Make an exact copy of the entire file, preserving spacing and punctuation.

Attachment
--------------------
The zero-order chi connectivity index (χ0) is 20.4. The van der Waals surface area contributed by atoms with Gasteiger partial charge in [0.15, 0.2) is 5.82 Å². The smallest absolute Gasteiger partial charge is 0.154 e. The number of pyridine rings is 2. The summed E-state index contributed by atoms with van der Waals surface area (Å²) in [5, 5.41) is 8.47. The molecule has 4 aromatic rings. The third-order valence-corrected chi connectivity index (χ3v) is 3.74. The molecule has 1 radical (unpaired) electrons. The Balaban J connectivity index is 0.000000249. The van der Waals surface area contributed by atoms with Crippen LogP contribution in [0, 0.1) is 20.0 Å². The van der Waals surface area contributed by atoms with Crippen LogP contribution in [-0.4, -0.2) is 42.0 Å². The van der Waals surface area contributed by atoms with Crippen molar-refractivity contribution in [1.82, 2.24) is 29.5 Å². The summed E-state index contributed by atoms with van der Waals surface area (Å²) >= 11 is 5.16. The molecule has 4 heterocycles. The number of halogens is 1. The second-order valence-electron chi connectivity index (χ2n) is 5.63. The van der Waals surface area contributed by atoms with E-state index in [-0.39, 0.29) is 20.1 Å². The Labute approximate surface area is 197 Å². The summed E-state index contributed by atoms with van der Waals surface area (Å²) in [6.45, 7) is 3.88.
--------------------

The zero-order chi connectivity index (χ0) is 20.4. The van der Waals surface area contributed by atoms with Gasteiger partial charge in [0.15, 0.2) is 5.82 Å². The smallest absolute Gasteiger partial charge is 0.154 e. The number of pyridine rings is 2. The summed E-state index contributed by atoms with van der Waals surface area (Å²) in [5, 5.41) is 8.47. The molecule has 4 aromatic rings. The third-order valence-corrected chi connectivity index (χ3v) is 3.74. The molecule has 1 radical (unpaired) electrons. The Balaban J connectivity index is 0.000000249. The van der Waals surface area contributed by atoms with Crippen LogP contribution in [0, 0.1) is 20.0 Å². The van der Waals surface area contributed by atoms with Crippen LogP contribution in [-0.4, -0.2) is 42.0 Å². The van der Waals surface area contributed by atoms with Crippen molar-refractivity contribution in [1.82, 2.24) is 29.5 Å². The summed E-state index contributed by atoms with van der Waals surface area (Å²) >= 11 is 5.16. The molecule has 4 heterocycles. The number of halogens is 1. The second-order valence-electron chi connectivity index (χ2n) is 5.63. The van der Waals surface area contributed by atoms with E-state index in [-0.39, 0.29) is 20.1 Å². The Labute approximate surface area is 197 Å². The summed E-state index contributed by atoms with van der Waals surface area (Å²) in [6.45, 7) is 3.88.